My own re-entry experiences – Part 2

It’s time for part 2 of my own re-entry experiences. It took me a while to sit down to write this piece, but here it comes. If you haven’t read part 1 yet, it’s best to start there.

Re-entry #2

I emigrated to Chile when I was 25. I wanted to finally venture out into the world again and know if I could make it on my own. I gave up my small apartment in Hamburg and flew to Santiago de Chile with just two suitcases, a work contract in my pocket and a one-way ticket. It was a great adventure with a wealth of experiences, professional challenges and wonderful new friends. And although I ultimately only stayed for a year, it was probably the year abroad that has shaped me most profoundly. It unfortunately ended with a tragic accident in which one of our friends died and my closest friend was seriously injured. We buried our friend and I took care of my other friend. I remember this time as very traumatic. When she was stable again, I returned to Germany. However, the reason for returning so soon was actually another: love!  

"Absence makes the heart grow fonder”

That’s how it was with me and my (now) husband. I don’t want to unfold our whole love story on the internet so let’s just say as much as is relevant to this article: I was on cloud nine that we were together! In the meantime, he had moved to Remagen in the Rhineland and I moved in directly with him after my return. The emotional chaos was pre-programmed. A mixture of parting pain, accident trauma, loss of a friend, being madly in love, moving in together for the first time, re-entry blues, settling in a new region and job hunting.  

For months I mourned

I cried and mourned my adventurous, self-determined, free life in Chile, the person I was in Chile, our deceased friend, dear friends, the daily view of the Andes (la cordillera), the Pisco Sour, “pebre” and “machas a la parmesana”, the daily Spanish speaking, the Latin American way of life, the climate, the music, my apartment, my jeep, … I missed it all so much, even though I didn’t want to go back. At the time I didn’t understand myself and I wondered very much why this phase of mourning lasted so long. I was happily in love – I could spend every day with the man of my life! I was alive, healthy and unharmed. Shouldn’t I be more grateful and leave the past behind? It was only one year! But looking back, it was very healing that I allowed myself to grieve in the way and time I needed. Soon I found a great job that brought me a big step forward in my career. I enjoyed a good number of exciting business trips, great colleagues and fun carnival experiences. Although everything was going well in my partnership and my job, I always felt this longing inside me for faraway countries and exciting new adventures. This time, however, please with my husband!  

" Feeling and longing are the motive forces behind all human endeavor and human creations." – Albert Einstein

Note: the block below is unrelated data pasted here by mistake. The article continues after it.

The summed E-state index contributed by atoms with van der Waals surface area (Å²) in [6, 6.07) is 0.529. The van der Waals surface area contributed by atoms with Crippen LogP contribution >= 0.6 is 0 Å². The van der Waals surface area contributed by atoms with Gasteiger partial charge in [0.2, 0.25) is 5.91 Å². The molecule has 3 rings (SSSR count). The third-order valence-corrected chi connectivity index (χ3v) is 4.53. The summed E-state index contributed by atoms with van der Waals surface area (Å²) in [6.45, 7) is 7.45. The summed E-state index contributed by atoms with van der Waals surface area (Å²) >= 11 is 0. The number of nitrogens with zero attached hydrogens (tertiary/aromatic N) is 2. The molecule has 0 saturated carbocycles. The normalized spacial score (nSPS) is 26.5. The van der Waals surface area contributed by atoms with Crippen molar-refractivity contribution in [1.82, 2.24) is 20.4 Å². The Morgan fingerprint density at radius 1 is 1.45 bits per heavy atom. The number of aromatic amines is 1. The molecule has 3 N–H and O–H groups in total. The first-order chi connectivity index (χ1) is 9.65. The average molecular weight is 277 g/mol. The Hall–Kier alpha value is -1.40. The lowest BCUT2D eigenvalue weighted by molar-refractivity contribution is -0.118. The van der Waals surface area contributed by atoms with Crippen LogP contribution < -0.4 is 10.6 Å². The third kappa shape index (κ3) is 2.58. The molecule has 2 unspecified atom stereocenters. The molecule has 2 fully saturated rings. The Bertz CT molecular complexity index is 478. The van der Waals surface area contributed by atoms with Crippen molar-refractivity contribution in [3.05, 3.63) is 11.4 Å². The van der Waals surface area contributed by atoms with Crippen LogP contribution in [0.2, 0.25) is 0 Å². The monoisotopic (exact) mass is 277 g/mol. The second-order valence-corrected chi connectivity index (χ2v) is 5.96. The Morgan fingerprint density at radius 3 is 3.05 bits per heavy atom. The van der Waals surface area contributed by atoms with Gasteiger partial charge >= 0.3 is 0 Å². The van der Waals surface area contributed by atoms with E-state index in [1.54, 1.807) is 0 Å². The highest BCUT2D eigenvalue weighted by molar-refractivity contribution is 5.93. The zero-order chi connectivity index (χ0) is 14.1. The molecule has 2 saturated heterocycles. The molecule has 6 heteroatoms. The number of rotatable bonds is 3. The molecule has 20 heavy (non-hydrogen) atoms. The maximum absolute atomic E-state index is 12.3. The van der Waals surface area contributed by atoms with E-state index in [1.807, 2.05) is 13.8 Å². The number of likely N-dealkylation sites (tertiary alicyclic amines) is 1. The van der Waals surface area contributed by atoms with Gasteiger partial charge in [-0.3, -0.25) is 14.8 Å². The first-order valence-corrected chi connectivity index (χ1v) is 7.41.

I have often thought about longing. Longing and wanderlust – two constant companions that sometimes make life in the here and now so difficult. Those who have friends and family in different parts of the world always live a little bit in the “there”, in the yesterday and in the tomorrow – and not seldom in the “in between”.  

Floating between worlds

The re-entry experience is a transition experience, a phase of “no longer” and “not yet”. The transition period is a phase of uncertainty and may test us to see how many mixed feelings we can endure. But it also invites us to recalibrate. Therein lies the power of re-entry. We may use this opportunity to reorient ourselves. Which of my values and beliefs have changed? What has been added? How have I grown from the experience abroad? How can I integrate that into my life after my return? What do I no longer want? And – we’re allowed to take how ever much time it’s going to take.

My takeaways from the year in Chile? Above all resilience, self-efficacy, self-confidence, self-knowledge and humility towards the fragility of life. During this time, it became very clear who and what truly matters to me in life.


Catalyst for important life themes

As a coach, I have now accompanied numerous repatriates and I experience time and again that re-entry serves as a catalyst for fundamental personal life issues. Themes that we were able to sugarcoat or repress during our shiny and exciting expat life now have the urge to surface with all their might.  

6 tips for re-entry:

From my own experiences and what I have learned and observed as a coach, I have once more derived 6 top tips for re-entry:

  1. Things often turn out differently than you think. Always expect the unexpected, also during re-entry.
  2. Allow yourself to grieve the goodbyes and give yourself the time you need.
  3. You can be happy and sad at the same time, one does not take anything away from the other.
  4. Re-entry means floating between worlds for some time and that’s ok.
  5. Become aware of your personal growth and use this potential for your future vision.
  6. Tackle important life issues courageously, now is the time.

If you would like support with your own re-entry, I offer individual coaching as well as a group coaching program. Feel free to contact me for a free discovery call or choose an appointment directly from my calendar.

Re-entry coaching

If you would like support with your own re-entry, I invite you to contact me for a free discovery call.

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